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Simmons v. Weiss

Court of Appeals of Connecticut

September 5, 2017

DAVID SIMMONS
v.
SCOTT WEISS ET AL.

          Argued April 20, 2017

          Liam M. West, for the appellant (named defendant).

          Michael G. Rigg, for the appellants (defendant Scott Brown et al.).

          Alvord, Mullins and Bear, Js.

         Syllabus

         The plaintiff sought to recover damages for, inter alia, medical malpractice from the defendants, W, a podiatrist, B, a physician's assistant, and a hospital, in connection with a surgery in which two of the plaintiff's toes were amputated, allegedly without the plaintiff's informed consent. Thereafter, the hospital and B filed a motion to dismiss the action as against them on the ground that the plaintiff had failed to obtain and file a written opinion of a similar health care provider as required by statute (§ 52-190a) in medical malpractice actions. W subsequently filed a motion to dismiss the action as against him on the same ground. The trial court granted the defendants' motions to dismiss and rendered judgment dismissing the action, from which the plaintiff did not appeal. The plaintiff thereafter filed an untimely motion to open the judgment of dismissal. The trial court granted in part the motion to open, concluding that the first trial court had improperly granted the defendants' motions to dismiss with respect to the entire complaint because the complaint included a claim of lack of informed consent, which fell outside the scope of § 52-190a, and, therefore, the motions were applicable only to the medical malpractice claims. The court also concluded that compelling equitable circumstances required the court to rectify an injustice by opening the judgment of dismissal because the defendants had misled the first trial court by misstating the law in arguing that the entire complaint asserted claims governed by § 52-190a. Thereafter, W filed an appeal, and B and the hospital filed a separate appeal, with this court. On appeal, the defendants claimed that the trial court improperly had opened the judgment of dismissal more than four months after it was rendered when no exception to the statutory (§ 52-212a) four month limitation period for opening judgments was applicable, and, therefore, that court lacked the authority to open the judgment.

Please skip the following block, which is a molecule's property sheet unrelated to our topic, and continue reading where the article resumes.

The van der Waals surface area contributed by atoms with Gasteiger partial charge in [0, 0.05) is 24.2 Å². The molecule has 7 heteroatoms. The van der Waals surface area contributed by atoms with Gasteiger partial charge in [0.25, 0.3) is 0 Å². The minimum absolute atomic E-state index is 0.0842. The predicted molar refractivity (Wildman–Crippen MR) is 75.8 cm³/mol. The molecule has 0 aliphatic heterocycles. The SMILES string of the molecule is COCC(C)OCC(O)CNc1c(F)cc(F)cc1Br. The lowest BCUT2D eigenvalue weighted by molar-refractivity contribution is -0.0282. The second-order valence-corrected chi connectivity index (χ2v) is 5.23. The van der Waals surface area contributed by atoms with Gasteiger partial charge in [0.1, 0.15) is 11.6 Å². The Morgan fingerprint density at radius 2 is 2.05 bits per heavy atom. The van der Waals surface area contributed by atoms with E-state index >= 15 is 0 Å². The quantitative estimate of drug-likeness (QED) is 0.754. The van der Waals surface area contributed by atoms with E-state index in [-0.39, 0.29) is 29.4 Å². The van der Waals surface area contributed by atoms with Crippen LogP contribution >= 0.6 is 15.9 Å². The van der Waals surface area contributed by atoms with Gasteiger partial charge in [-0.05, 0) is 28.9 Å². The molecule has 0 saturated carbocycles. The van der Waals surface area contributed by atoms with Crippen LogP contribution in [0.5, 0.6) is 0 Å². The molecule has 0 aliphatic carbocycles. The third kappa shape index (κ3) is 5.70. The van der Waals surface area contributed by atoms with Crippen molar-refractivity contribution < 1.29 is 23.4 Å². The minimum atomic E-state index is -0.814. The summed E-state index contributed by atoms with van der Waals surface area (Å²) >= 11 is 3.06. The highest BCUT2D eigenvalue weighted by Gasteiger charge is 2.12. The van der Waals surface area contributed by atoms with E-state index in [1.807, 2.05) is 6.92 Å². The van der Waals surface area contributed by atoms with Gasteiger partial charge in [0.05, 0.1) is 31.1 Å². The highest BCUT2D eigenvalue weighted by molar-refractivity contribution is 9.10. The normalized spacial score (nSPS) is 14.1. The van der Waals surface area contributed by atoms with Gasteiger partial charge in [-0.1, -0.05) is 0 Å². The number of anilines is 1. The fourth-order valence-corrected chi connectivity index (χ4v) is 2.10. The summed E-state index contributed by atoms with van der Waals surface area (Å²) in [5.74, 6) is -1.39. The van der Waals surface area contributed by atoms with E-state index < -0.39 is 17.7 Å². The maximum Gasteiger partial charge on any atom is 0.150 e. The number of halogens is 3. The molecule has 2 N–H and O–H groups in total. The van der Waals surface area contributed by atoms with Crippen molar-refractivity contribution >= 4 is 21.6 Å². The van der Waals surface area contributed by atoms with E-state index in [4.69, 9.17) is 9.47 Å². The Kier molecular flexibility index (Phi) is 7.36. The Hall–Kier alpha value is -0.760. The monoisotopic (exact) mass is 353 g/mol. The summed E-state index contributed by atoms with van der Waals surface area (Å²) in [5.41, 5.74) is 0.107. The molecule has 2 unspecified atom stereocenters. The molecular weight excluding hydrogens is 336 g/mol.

Held:

1. This court had jurisdiction over the defendants' appeals; although the granting of a motion to open a judgment generally is not immediately appealable, an exception to that general rule is applicable when, as in the present case, an appellant asserts a colorable claim that the trial court lacked the authority to open the judgment.